UK Women's Basketball

John Clay: Cats replace Dunlap with depth

Kentucky's A'dia Mathies (#1) blocked a shot from Louisville's Bria Smith (#21)  in the second half of the game at Memorial Coliseum in Lexington Sunday Dec. 4, 2011.
Kentucky's A'dia Mathies (#1) blocked a shot from Louisville's Bria Smith (#21) in the second half of the game at Memorial Coliseum in Lexington Sunday Dec. 4, 2011. ©2011

Before the Kentucky women's basketball season, the question was, who was going to replace the departing star that was Victoria Dunlap.

After eight games, including a 74-54 thumping of 10th-ranked Louisville on Sunday before a packed house at Memorial Coliseum, the answer appears clear.

No one Cat.

More like 11 Cats.

From opening buzzer to final horn, UK Coach Matthew Mitchell threw sub after sub — sometimes five subs at a time — at the visiting Cardinals, a depth charge that forced the visitors into 26 turnovers, that scored 26 points off those turnovers, that claimed 15 offensive rebounds (to 14 defensive rebounds for Louisville) and that pretty much controlled this anticipated rivalry game from start to finish.

Eleven Kentucky players saw the floor. Eight played at least 10 minutes. Ten scored. Nine grabbed at least one rebound. Seven snared at least one offensive rebound. Five made at least one three-pointer, led by A'dia Mathies, who was 4-for-6 from behind the arc and led all scorers with 20 points.

Consider that last year, with Dunlap, Kentucky lost by 26 at Louisville to Jeff Walz's club. This year, without Dunlap, the Cats won by 20 over a team ranked higher in the latest Associated Press poll.

Unfair? Of course it's unfair. Not to mention misleading. Every coach in America would want to have a Victoria Dunlap on his or her team.

"She was a great player and still is a great player," Walz said. "She's still playing (professionally)."

And yet you can't help thinking that even without its star center, this Kentucky team is more balanced, tougher to defend, harder to key on.

"I was so happy that Victoria played here and grateful for her contributions, but I really thought coming into the season that we had a chance to be better," Mitchell said.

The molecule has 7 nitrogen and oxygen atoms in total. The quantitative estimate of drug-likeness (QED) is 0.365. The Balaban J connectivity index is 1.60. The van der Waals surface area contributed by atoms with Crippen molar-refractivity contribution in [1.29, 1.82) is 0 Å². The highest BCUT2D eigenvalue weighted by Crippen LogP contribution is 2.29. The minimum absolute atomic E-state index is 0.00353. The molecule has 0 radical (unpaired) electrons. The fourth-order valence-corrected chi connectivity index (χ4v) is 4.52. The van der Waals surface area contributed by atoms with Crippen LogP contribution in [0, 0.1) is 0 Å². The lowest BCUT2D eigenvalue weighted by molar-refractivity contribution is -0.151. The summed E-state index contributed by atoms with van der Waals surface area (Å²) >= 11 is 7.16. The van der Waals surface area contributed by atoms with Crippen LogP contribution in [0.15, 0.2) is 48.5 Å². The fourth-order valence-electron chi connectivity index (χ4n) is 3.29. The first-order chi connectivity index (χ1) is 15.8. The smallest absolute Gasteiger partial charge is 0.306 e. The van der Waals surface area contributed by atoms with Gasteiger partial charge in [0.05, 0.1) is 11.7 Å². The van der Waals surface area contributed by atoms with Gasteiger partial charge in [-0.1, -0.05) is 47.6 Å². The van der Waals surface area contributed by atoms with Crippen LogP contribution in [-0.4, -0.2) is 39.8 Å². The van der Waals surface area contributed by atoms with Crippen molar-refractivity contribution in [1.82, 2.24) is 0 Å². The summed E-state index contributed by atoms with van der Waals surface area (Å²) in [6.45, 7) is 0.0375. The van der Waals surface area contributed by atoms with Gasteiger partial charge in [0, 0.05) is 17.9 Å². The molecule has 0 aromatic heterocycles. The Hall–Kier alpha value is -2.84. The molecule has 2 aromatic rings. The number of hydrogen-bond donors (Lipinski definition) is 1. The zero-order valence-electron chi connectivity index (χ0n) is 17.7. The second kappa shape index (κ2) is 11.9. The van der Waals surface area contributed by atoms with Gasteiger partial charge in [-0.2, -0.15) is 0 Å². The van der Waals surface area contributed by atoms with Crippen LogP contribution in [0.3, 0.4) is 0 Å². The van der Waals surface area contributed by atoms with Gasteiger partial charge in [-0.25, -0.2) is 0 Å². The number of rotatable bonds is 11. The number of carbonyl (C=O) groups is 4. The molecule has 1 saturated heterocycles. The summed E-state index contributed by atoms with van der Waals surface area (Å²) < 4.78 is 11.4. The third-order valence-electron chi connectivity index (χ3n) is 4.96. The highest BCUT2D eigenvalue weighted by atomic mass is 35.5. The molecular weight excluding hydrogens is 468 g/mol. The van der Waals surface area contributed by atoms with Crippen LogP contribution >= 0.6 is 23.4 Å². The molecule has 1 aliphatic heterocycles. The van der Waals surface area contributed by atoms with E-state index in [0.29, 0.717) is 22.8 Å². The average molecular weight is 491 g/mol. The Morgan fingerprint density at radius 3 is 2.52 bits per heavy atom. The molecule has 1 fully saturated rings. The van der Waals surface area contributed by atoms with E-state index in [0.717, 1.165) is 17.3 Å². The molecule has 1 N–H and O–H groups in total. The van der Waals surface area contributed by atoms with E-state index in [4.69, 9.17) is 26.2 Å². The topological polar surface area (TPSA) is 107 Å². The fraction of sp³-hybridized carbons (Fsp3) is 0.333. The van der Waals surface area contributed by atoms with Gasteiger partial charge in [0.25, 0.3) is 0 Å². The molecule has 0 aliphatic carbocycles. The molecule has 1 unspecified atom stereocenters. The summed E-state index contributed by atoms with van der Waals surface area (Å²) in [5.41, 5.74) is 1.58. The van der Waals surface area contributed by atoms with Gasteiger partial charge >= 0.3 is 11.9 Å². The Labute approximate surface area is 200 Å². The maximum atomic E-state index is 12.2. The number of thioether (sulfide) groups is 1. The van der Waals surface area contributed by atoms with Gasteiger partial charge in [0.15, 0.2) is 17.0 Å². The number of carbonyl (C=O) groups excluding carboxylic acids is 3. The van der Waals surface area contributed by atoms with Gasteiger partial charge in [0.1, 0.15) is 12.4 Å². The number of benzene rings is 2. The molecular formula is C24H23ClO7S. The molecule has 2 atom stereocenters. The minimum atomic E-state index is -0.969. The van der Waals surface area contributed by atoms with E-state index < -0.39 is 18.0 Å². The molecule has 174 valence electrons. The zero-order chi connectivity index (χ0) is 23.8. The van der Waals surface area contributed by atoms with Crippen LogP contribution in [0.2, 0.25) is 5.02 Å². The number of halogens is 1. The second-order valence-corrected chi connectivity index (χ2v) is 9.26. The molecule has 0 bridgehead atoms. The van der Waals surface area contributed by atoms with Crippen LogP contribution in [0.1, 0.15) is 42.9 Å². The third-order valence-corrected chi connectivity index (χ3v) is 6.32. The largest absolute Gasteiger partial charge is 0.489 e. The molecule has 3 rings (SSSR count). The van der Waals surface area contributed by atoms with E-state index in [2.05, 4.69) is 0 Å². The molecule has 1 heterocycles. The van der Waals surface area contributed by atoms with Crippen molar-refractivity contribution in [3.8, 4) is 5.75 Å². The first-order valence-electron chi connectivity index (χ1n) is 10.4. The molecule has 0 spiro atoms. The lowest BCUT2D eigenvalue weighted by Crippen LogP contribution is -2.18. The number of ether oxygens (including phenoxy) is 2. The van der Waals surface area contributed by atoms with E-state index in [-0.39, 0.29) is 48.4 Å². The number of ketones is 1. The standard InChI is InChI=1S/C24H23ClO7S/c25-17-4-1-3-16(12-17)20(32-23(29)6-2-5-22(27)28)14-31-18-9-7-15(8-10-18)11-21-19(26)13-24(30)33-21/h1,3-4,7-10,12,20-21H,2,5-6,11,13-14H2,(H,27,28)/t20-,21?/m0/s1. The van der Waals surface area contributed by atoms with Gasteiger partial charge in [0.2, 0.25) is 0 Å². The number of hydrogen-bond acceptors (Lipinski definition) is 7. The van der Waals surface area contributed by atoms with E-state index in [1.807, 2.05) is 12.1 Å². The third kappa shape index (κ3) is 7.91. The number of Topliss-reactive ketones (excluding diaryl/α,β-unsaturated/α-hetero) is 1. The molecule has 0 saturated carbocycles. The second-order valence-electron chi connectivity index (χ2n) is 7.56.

"I don't know if we will be or not; we won 53 games in two years, her junior and senior years, went to an Elite Eight. I don't know if we'll do that," he continued. "I think we have a chance to be better because of what you just brought up because we have, as you could see today, when we sub five at a time there wasn't tremendous drop-off in defensive pressure."

In fact, Walz wasn't buying the harder-to-prepare-for-without-Dunlap premise when it comes to offense.

What's hard to prepare for, said the Louisville coach, is just how hard Kentucky plays. A team can't be properly prepared for that intensity until it faces that intensity.

"If you look at (today), it was a tale of two halves," said Walz, whose team was outscored 40-23 the first half and 34-31 the second. "You have to adjust to that."

Adjustment was Kentucky's pressing question coming into 2011-12. Yes, this appeared to be Mitchell's most athletic team at Kentucky. Yes, it returned Mathies and was thrilled to get point guard Amber Smith back from a knee injury. But what would it take to adjust to life without Vickie D.?

Answer: It takes a village.

"It would be great to have Victoria. If she were here, we'd be awesome," Smith said. "(But) it is hard to prepare for us because anybody can score on a given night; anybody can step up."

Before Kentucky plays at Notre Dame on Dec. 18, Mitchell will have a 12th option in Samarie Walker, the transfer from Connecticut.

But to the Kentucky coach, "step-up" has more to do with defense.

"Louisville is so tough on defense, we looked like we didn't know what we were doing a lot of times on offense," said the UK coach. "But I thought, defensively, we were able to keep the pressure on them pretty good. I think that gives us a chance to be a pretty tough team."

How tough? "We have," said Smith, "a chance to be great."

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